In Zeina’s lovely lyric, she’s using language to extend her compassion halfway around the planet. The people of the Middle East have suffered far more than their share of human-made disasters in recent times, with political clashes often resulting in armed conflict – so it seems grossly unfair for Mother Nature to add to their burden. In her litany of blessings, Zeina is celebrating the aspect of humanity that feels compelled to alleviate suffering – and the enduring spirit that wants to hold on to what precious life is within our grasp. It’s hard not to feel the unspoken question within the poem: what will we do when calamity, in its multiplicity of forms, erupts before us? Is love indeed that bedrock question, revealing what resides deep within us? And will we find the strength to answer in the affirmative?

Prayer for Syria

“When she was rescued, baby Aya was still connected to her mother by her umbilical cord. Her mother, father and all four of her siblings died after the quake hit the town of Jindayris.”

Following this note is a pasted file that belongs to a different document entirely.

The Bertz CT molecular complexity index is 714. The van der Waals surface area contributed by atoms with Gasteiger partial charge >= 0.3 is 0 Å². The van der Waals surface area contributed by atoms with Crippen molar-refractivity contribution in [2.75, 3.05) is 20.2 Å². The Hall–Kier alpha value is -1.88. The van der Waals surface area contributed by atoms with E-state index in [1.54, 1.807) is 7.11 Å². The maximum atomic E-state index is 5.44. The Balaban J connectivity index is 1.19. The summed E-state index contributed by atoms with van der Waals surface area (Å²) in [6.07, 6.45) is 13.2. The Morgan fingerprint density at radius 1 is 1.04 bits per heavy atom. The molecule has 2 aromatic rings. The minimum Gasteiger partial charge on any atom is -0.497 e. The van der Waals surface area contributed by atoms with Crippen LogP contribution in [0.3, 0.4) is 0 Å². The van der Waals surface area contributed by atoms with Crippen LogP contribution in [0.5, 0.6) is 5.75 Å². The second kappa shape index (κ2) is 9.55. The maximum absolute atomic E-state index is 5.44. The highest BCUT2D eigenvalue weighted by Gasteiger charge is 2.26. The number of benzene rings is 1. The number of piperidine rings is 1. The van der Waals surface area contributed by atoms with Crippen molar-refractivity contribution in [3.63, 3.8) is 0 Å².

––BBC News, February 10, 2023

Bless the bruised infant, hours old. Bless her life spirit, the holding on.

Bless the mother whose womb sheltered the child,

whose final push was her final breath

was her final mercy.

Bless the umbilical cord that continued to nourish under the rubble.

Bless the sibling souls who wanted to protect their tiny sister.

Bless the father who tried.

Bless the innocent and the brave crushed by walls and floors from above,

injured or dead by fires and flying glass.

Bless the hands that heft heavy stones,

the ears that hear fading cries,

the town that toils on and on.

Bless the doctors and nurses and medicines,

the suturing, the setting of bones,

the healing.

Bless those who bring food and water and warmth.

Bless the ones who sew the shrouds and bury the dead.

Bless the prayerful who bestow grace and blessings.

Bless the life spirit, the holding on, the holding on.

––Zeina Azzam



The Red Letters 3.0


* If you would like to receive these poems every Friday in your own in-box – or would like to write in with comments or submissions – send correspondence to:



To learn more about the origins of the Red Letter Project, check out an essay I wrote for Arrowsmith Magazine:


and the Boston Area Small Press and Poetry Scene


For updates and announcements about Red Letter projects and poetry readings, please follow me on Twitter